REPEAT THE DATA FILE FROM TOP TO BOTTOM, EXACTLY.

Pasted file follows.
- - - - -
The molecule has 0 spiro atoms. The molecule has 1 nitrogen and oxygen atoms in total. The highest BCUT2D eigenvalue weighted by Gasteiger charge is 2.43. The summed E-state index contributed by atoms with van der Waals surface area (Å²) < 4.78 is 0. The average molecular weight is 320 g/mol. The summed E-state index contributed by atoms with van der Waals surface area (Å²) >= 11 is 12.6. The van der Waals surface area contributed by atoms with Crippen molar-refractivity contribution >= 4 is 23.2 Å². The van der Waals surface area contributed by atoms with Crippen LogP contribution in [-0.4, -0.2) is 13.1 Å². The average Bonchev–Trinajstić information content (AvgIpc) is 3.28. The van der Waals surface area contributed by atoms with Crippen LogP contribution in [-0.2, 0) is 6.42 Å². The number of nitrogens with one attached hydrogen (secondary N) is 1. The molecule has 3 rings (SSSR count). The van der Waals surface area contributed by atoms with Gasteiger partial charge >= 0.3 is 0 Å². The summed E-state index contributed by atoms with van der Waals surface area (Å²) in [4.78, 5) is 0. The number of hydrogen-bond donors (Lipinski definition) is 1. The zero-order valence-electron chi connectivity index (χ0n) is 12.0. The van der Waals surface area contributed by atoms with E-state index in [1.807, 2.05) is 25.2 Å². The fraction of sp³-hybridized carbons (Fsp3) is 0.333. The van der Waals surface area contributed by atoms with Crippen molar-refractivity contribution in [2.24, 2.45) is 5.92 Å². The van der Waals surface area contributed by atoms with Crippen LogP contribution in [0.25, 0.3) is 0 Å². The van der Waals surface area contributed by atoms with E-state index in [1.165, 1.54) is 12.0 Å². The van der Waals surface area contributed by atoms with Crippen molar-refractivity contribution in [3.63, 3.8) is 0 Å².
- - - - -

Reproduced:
The molecule has 0 spiro atoms. The molecule has 1 nitrogen and oxygen atoms in total. The highest BCUT2D eigenvalue weighted by Gasteiger charge is 2.43. The summed E-state index contributed by atoms with van der Waals surface area (Å²) < 4.78 is 0. The average molecular weight is 320 g/mol. The summed E-state index contributed by atoms with van der Waals surface area (Å²) >= 11 is 12.6. The van der Waals surface area contributed by atoms with Crippen molar-refractivity contribution >= 4 is 23.2 Å². The van der Waals surface area contributed by atoms with Crippen LogP contribution in [-0.4, -0.2) is 13.1 Å². The average Bonchev–Trinajstić information content (AvgIpc) is 3.28. The van der Waals surface area contributed by atoms with Crippen LogP contribution in [-0.2, 0) is 6.42 Å². The number of nitrogens with one attached hydrogen (secondary N) is 1. The molecule has 3 rings (SSSR count). The van der Waals surface area contributed by atoms with Gasteiger partial charge >= 0.3 is 0 Å². The summed E-state index contributed by atoms with van der Waals surface area (Å²) in [4.78, 5) is 0. The number of hydrogen-bond donors (Lipinski definition) is 1. The zero-order valence-electron chi connectivity index (χ0n) is 12.0. The van der Waals surface area contributed by atoms with E-state index in [1.807, 2.05) is 25.2 Å². The fraction of sp³-hybridized carbons (Fsp3) is 0.333. The van der Waals surface area contributed by atoms with Crippen molar-refractivity contribution in [2.24, 2.45) is 5.92 Å². The van der Waals surface area contributed by atoms with Crippen LogP contribution in [0.25, 0.3) is 0 Å². The van der Waals surface area contributed by atoms with E-state index in [1.165, 1.54) is 12.0 Å². The van der Waals surface area contributed by atoms with Crippen molar-refractivity contribution in [3.63, 3.8) is 0 Å².